Friday, August 5, 2011


A couple of weeks ago now, we found the most beautiful valley in New Zealand. It was Stephen's school break and we decided we wanted to get out of town for a bit. So we looked at a map and picked some huts to hike to. With our bags packed full of sleeping bags, stove, warm clothes (it is winter here after all) and some tasty food, we headed out of town and into the mountains. We were going to Mt. Potts.

[Heading towards the trail head]

The drive through Canterbury was much the same as it always is - flat, broken up with the high windbreak treelines, dotted (often crammed) with sheep and cows. We were momentarily held up behind a herd of cattle being moved from one pen to the next, but the farmer was kind enough to break a path for us through the throng. Eventually we made it to the mountains and the gravel road that would take us to our trail head. Driving through a wide, glacial valley, we searched for the gorge we were to hike up. Past a lovely lake overrun with baches, around the side of the hill and suddenly the ground dropped away to the Potts River gorge and into the huge, wide, glorious Hakatere Conservation area.

[The Potts River gorge]

We parked our car just on the other side of the bridge and headed up the river. The first part of the hike was easy, on a farming road along the fence line. But we eyed the steep valley walls with trepidation, knowing that eventually we would have to climb up somewhere. Of course, by waiting until the last possible moment to climb, we were left with a less than suitable gully to ascend. We scrabbled up the steep gravel incline, sliding down almost as much as we gained. After struggling over a rather sharp hoodoo, we finally made it to the top of the gully and looked down on our progress. Whew! Then we turned around to face the sea of huge tussocks we would have to wade through on the plateau we had reached. Nothing for it, we headed off.

[Tikumu - a type of daisy up on the plateau]

Soon there was skiff of snow, then there was a good layer, and before we knew it we were struggling through thigh deep wet, heavy snow. The sweat on my face and back were making me as damp as the random ponds we were stumbling across due to the snow cover. We eventually reached the far edge of the plateau and took a small break to look at the map. It had begun to snow more and more heavily and we were exhausted from our hike so far, we needed to see that we were close. Unfortunately, we were still less than half way. Checking my camera's memory we figured we'd been going for just over 3 hours and there was quite a ways to go - mostly through the deep snow. It was getting darker and colder the longer we stood there. A decision had to be made.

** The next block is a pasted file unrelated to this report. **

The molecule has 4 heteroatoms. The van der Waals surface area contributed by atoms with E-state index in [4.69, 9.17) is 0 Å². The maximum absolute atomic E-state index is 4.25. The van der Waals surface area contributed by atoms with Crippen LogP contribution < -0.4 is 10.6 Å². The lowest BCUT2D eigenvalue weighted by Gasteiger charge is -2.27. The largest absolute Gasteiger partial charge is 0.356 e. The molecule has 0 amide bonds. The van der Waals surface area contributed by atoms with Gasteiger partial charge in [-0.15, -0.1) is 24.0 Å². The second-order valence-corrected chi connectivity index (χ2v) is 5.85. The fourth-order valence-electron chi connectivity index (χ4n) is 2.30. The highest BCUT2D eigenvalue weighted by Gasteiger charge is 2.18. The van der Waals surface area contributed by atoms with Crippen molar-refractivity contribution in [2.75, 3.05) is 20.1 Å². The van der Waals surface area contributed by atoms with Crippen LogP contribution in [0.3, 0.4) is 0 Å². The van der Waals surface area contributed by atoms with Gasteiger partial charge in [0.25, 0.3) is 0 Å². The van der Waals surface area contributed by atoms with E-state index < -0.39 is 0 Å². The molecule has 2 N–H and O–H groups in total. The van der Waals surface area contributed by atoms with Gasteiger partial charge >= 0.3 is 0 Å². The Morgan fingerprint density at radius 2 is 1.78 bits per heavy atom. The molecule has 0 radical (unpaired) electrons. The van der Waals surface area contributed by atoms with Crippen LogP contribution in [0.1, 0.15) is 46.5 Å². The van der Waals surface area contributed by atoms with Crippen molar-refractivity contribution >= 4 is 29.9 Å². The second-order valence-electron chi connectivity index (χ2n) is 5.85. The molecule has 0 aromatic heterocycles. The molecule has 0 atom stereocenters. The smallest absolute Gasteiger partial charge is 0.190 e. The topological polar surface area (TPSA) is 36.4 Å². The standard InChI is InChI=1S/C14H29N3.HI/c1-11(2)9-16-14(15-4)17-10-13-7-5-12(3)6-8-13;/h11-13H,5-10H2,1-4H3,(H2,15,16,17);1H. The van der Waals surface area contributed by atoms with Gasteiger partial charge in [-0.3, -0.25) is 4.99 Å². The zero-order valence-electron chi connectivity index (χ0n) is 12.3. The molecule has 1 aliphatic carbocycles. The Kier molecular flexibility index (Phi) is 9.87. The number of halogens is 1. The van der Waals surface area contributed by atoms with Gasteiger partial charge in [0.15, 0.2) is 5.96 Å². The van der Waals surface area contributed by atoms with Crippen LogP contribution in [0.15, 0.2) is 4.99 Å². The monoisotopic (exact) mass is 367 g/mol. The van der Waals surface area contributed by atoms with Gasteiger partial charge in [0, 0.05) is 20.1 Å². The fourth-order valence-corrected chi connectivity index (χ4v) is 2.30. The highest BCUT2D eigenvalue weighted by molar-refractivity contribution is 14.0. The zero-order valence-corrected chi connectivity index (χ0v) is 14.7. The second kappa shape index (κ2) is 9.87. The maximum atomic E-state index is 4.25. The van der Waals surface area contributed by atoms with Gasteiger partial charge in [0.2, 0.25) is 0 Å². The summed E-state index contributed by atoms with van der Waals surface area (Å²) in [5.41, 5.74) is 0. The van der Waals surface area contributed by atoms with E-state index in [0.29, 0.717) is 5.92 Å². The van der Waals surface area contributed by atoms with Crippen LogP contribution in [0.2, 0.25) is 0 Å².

[Getting into the deep snow]

[It was easier to find moments of beauty on the way back than the way up]

With our heads hung low (though, not too much, there was a certain amount of relief there as well), we turned around and headed back towards the car. Facing this direction we became aware of the sharp contrast between the way we had been going and the valley behind us. While our planned route was filled with dark clouds dumping snow by the bucketful, the valley we were now returning to was filling with the golden light of the dipping sun and blue sky. It was remarkable and it certainly made our decision that much more bearable.

[Catching the last rays of sunshine]

[Basking in the glow of the sun - once we found it again]

Two hours later, as the sun was just disappearing behind the mountains, we reached the car and pulled out our stove. We had decided to cook up some dinner and then sort out the back of the car for sleeping in. As we waited for the sausages to finish cooking, a farmer pulled up in his work truck along side us. We chatted for a bit and he kindly offered us a bed at his house just up the road. So, after he left, we scoffed our dinner, threw our stuff in the car and headed down the road.

Matt welcomed us on the porch, told us to drop our bags in the deliciously warm room and join him for a beer. We talked with him and his wife and 2 year old son until we were all tired. Collapsing into our bed we noticed we had a wee guest with us - their kitten liked our room as it had heated floors. So the three of us curled up for a lovely nights sleep.

[Sunset behind Mount D'Artango]

[Mount Potts Station - our view in the morning]

The next morning, after breakfast, we joined Matt in his farm duties of feeding the cattle and deer and goats. Then thanked our hosts profusely before heading further up the valley to Mount Sunday, the Roche Montaine used in the Lord of the Rings for the home of the riders of Rohan - Edoras. Unfortunately, our only company on the hike were the cattle that grazed there. But they were kind enough to let us pass and we admired the view of the expansive valley to the surrounding mountains. After returning to the car, we had a leisurely lunch and headed home. Although we hadn't achieved what we set out to do, we had enjoyed a thoroughly lovely weekend. This was definitely a place we would have to return to.

[Mount Potts in the middle]

[The view from Mount Sunday looking West]

1 comment:

  1. Great to get the details on the hike and see more photos.
    Love, Dad